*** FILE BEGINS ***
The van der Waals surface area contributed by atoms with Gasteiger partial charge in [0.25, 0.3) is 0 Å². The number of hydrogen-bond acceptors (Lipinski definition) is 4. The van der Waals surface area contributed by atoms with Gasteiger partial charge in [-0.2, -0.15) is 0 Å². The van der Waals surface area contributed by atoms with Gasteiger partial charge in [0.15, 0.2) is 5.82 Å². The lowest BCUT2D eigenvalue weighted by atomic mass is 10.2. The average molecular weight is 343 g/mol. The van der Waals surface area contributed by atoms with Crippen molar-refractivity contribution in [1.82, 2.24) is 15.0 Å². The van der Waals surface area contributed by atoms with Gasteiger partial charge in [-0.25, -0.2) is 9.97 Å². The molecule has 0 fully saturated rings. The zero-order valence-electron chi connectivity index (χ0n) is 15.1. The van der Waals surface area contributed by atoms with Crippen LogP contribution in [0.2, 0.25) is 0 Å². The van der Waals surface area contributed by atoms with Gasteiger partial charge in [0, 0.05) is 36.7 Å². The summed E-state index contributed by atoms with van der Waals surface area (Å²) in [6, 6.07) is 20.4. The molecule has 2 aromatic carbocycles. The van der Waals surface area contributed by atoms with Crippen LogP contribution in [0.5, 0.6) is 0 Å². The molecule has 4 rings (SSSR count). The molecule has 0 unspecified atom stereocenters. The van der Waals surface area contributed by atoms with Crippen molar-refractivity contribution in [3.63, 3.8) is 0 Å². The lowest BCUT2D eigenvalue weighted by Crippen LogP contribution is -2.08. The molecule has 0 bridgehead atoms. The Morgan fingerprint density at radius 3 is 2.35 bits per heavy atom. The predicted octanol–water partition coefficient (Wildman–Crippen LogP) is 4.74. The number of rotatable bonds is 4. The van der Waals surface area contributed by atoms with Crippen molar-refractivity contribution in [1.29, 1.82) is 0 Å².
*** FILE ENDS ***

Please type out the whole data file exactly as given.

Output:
The van der Waals surface area contributed by atoms with Gasteiger partial charge in [0.25, 0.3) is 0 Å². The number of hydrogen-bond acceptors (Lipinski definition) is 4. The van der Waals surface area contributed by atoms with Gasteiger partial charge in [-0.2, -0.15) is 0 Å². The van der Waals surface area contributed by atoms with Gasteiger partial charge in [0.15, 0.2) is 5.82 Å². The lowest BCUT2D eigenvalue weighted by atomic mass is 10.2. The average molecular weight is 343 g/mol. The van der Waals surface area contributed by atoms with Crippen molar-refractivity contribution in [1.82, 2.24) is 15.0 Å². The van der Waals surface area contributed by atoms with Gasteiger partial charge in [-0.25, -0.2) is 9.97 Å². The molecule has 0 fully saturated rings. The zero-order valence-electron chi connectivity index (χ0n) is 15.1. The van der Waals surface area contributed by atoms with Crippen LogP contribution in [0.2, 0.25) is 0 Å². The van der Waals surface area contributed by atoms with Gasteiger partial charge in [0, 0.05) is 36.7 Å². The summed E-state index contributed by atoms with van der Waals surface area (Å²) in [6, 6.07) is 20.4. The molecule has 2 aromatic carbocycles. The van der Waals surface area contributed by atoms with Crippen LogP contribution in [0.5, 0.6) is 0 Å². The molecule has 4 rings (SSSR count). The molecule has 0 unspecified atom stereocenters. The van der Waals surface area contributed by atoms with Crippen molar-refractivity contribution in [3.63, 3.8) is 0 Å². The lowest BCUT2D eigenvalue weighted by Crippen LogP contribution is -2.08. The molecule has 0 bridgehead atoms. The Morgan fingerprint density at radius 3 is 2.35 bits per heavy atom. The predicted octanol–water partition coefficient (Wildman–Crippen LogP) is 4.74. The number of rotatable bonds is 4. The van der Waals surface area contributed by atoms with Crippen molar-refractivity contribution in [1.29, 1.82) is 0 Å².